Assessment of MRI findings following arthroscopic hip surgery among symptomatic and asymptomatic patients.
The most common finding by MRI following arthroscopic hip surgery is obliteration of the paralabral sulcus, among both symptomatic and asymptomatic patients, according to a study published in Radiology.
Researchers from Switzerland sought to determine and compare the frequency of imaging abnormalities in asymptomatic and symptomatic patients after arthroscopic hip surgery. Thirty-four patients (17 asymptomatic and 17 symptomatic patients) participated in the study. All underwent 1.5-T MR arthrography of the hip one year following arthroscopic treatment of femoroacetabular impingement. The images were analyzed by two readers who looked for the presence of abnormal imaging findings, including capsular adhesions at the femoral neck, obliteration of the paralabral sulcus, labral defects, and defects of the hip capsule in several anatomic positions (anterior to posterior). Postoperative findings were compared with linear and generalized linear mixed-effects regression models.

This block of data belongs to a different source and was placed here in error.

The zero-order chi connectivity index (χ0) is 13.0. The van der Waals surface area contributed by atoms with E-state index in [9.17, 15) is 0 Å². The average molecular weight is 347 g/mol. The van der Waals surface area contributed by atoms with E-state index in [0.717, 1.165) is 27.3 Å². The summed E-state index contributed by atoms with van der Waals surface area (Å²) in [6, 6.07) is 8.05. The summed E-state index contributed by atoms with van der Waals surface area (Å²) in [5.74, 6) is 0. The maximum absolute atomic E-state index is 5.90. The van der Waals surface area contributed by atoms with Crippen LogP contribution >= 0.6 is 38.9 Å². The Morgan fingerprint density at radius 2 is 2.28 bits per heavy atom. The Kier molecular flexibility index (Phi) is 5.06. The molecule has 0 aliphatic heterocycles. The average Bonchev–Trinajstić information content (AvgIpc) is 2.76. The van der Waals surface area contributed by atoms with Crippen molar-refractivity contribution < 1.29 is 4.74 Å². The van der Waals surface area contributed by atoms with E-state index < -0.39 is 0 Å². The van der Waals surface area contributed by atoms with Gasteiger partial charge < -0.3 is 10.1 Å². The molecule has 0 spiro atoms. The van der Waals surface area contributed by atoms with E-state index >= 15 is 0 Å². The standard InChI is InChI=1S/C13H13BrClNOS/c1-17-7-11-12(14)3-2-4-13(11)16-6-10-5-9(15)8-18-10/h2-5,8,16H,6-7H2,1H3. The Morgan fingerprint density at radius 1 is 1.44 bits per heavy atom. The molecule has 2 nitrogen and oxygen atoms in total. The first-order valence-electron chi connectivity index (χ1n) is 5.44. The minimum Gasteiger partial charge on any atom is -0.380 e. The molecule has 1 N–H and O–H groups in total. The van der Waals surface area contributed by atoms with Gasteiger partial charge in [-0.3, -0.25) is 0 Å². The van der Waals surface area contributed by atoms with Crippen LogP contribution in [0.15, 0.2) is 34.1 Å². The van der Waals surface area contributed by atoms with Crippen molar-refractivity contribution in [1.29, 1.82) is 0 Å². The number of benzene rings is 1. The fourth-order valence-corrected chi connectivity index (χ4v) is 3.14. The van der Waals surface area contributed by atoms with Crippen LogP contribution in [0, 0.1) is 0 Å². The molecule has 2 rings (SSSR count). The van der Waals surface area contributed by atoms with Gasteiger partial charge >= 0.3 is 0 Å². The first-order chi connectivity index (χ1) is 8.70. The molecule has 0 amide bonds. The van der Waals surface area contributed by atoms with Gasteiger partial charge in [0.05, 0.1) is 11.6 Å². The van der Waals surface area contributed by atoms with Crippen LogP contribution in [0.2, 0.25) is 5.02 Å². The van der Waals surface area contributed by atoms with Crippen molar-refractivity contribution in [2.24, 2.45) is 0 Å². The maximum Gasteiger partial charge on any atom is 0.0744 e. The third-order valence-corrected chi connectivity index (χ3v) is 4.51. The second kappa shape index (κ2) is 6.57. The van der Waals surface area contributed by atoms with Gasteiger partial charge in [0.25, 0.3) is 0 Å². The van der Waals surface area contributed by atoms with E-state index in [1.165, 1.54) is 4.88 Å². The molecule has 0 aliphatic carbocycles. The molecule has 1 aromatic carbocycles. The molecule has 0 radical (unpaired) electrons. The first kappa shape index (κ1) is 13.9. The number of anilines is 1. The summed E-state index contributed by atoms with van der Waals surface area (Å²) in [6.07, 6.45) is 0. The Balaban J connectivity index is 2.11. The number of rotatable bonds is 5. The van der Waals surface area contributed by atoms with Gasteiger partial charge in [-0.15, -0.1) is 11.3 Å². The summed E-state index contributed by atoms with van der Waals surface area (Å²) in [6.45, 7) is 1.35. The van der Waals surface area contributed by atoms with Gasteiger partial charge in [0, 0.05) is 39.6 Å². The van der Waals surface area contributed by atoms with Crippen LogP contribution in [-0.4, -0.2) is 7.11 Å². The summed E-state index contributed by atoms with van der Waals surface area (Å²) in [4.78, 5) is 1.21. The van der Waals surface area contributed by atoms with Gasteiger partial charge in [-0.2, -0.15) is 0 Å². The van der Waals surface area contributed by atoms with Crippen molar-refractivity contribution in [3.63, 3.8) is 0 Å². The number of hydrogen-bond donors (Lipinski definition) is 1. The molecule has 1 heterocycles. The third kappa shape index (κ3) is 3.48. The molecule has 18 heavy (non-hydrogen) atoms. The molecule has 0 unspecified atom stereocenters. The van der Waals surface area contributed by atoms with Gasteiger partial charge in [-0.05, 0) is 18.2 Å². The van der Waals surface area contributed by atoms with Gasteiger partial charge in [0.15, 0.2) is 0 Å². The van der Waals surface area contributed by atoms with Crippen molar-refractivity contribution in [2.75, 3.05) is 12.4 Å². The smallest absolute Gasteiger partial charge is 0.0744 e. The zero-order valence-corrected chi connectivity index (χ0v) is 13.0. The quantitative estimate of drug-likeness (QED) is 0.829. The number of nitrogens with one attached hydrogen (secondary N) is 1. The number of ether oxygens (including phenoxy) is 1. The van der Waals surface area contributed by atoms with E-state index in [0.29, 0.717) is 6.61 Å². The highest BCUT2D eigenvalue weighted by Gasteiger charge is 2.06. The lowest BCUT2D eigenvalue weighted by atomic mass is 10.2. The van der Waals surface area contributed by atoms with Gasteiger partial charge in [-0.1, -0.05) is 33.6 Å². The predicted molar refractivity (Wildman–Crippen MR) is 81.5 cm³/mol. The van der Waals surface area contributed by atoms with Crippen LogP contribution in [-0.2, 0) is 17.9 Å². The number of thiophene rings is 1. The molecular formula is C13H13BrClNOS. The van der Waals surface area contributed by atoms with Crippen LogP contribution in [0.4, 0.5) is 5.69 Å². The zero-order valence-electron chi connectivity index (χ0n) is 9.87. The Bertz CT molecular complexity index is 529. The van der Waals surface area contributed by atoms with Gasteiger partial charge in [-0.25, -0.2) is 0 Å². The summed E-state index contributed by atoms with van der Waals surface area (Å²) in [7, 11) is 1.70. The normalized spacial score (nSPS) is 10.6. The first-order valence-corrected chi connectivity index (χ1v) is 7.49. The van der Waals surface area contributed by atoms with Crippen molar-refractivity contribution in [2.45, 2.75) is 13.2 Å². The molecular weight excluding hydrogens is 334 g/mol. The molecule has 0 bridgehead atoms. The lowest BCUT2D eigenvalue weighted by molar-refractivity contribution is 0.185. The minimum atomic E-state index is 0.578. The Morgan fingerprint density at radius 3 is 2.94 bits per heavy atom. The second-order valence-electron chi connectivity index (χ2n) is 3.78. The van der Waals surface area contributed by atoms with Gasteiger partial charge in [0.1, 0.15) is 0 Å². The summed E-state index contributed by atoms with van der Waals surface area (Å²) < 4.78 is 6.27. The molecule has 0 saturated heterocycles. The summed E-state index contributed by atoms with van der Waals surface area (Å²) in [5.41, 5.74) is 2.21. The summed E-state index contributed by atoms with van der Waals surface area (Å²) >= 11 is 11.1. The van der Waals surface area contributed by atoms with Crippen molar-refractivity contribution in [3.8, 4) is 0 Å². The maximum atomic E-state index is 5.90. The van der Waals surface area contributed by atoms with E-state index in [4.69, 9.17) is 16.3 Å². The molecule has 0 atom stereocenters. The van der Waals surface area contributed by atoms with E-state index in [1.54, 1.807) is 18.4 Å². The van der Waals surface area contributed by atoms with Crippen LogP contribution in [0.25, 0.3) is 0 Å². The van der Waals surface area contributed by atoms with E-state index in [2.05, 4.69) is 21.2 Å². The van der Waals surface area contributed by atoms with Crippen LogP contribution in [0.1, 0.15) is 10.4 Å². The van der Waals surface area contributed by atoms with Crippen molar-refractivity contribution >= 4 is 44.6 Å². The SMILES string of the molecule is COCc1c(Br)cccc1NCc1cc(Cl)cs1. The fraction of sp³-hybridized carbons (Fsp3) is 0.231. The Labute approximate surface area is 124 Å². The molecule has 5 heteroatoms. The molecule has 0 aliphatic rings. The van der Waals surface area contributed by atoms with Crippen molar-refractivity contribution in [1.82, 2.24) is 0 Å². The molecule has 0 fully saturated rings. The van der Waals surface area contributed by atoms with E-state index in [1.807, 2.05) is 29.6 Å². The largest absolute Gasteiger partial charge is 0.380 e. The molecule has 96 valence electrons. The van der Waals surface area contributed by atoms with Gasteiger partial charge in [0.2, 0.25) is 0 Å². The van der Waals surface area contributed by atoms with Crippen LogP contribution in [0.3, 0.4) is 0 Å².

Results showed capsular adhesions at the anterior femoral neck were present in 12 of the 34 patients (35%), and there were no differences between the groups or readers.
The researchers concluded that obliteration of the paralabral sulcus was the most frequent finding after arthroscopic hip surgery in both asymptomatic and symptomatic patients, and capsular adhesions at the anterior femoral neck were present in 35 % of patients in both groups.